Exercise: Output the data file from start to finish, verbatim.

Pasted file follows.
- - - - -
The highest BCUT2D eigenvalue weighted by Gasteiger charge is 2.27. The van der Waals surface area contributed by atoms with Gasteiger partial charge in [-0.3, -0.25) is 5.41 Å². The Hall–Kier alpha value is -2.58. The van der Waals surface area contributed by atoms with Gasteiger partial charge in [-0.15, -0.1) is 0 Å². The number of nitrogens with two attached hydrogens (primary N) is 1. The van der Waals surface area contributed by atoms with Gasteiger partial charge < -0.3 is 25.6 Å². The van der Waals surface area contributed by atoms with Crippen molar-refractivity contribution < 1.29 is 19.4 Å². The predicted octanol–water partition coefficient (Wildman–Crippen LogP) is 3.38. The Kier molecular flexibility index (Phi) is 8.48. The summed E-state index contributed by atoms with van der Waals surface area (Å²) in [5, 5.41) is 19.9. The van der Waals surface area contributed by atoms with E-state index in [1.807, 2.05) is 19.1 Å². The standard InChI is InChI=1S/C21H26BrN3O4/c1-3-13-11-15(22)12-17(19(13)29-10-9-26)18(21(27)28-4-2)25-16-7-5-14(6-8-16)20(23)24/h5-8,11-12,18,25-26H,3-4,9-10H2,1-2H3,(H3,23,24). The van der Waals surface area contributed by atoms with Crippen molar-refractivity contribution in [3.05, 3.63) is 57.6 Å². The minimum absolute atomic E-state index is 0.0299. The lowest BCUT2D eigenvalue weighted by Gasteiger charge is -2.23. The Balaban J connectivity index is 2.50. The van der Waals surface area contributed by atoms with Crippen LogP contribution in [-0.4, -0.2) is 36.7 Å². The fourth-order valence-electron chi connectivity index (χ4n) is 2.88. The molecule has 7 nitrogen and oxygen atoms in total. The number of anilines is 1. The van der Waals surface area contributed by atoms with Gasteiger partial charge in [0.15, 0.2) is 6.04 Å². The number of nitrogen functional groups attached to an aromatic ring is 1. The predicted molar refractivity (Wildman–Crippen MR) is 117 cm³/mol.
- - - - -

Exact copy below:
The highest BCUT2D eigenvalue weighted by Gasteiger charge is 2.27. The van der Waals surface area contributed by atoms with Gasteiger partial charge in [-0.3, -0.25) is 5.41 Å². The Hall–Kier alpha value is -2.58. The van der Waals surface area contributed by atoms with Gasteiger partial charge in [-0.15, -0.1) is 0 Å². The number of nitrogens with two attached hydrogens (primary N) is 1. The van der Waals surface area contributed by atoms with Gasteiger partial charge < -0.3 is 25.6 Å². The van der Waals surface area contributed by atoms with Crippen molar-refractivity contribution < 1.29 is 19.4 Å². The predicted octanol–water partition coefficient (Wildman–Crippen LogP) is 3.38. The Kier molecular flexibility index (Phi) is 8.48. The summed E-state index contributed by atoms with van der Waals surface area (Å²) in [5, 5.41) is 19.9. The van der Waals surface area contributed by atoms with E-state index in [1.807, 2.05) is 19.1 Å². The standard InChI is InChI=1S/C21H26BrN3O4/c1-3-13-11-15(22)12-17(19(13)29-10-9-26)18(21(27)28-4-2)25-16-7-5-14(6-8-16)20(23)24/h5-8,11-12,18,25-26H,3-4,9-10H2,1-2H3,(H3,23,24). The van der Waals surface area contributed by atoms with Crippen molar-refractivity contribution in [3.05, 3.63) is 57.6 Å². The minimum absolute atomic E-state index is 0.0299. The lowest BCUT2D eigenvalue weighted by Gasteiger charge is -2.23. The Balaban J connectivity index is 2.50. The van der Waals surface area contributed by atoms with Crippen LogP contribution in [-0.4, -0.2) is 36.7 Å². The fourth-order valence-electron chi connectivity index (χ4n) is 2.88. The molecule has 7 nitrogen and oxygen atoms in total. The number of anilines is 1. The van der Waals surface area contributed by atoms with Gasteiger partial charge in [0.15, 0.2) is 6.04 Å². The number of nitrogen functional groups attached to an aromatic ring is 1. The predicted molar refractivity (Wildman–Crippen MR) is 117 cm³/mol.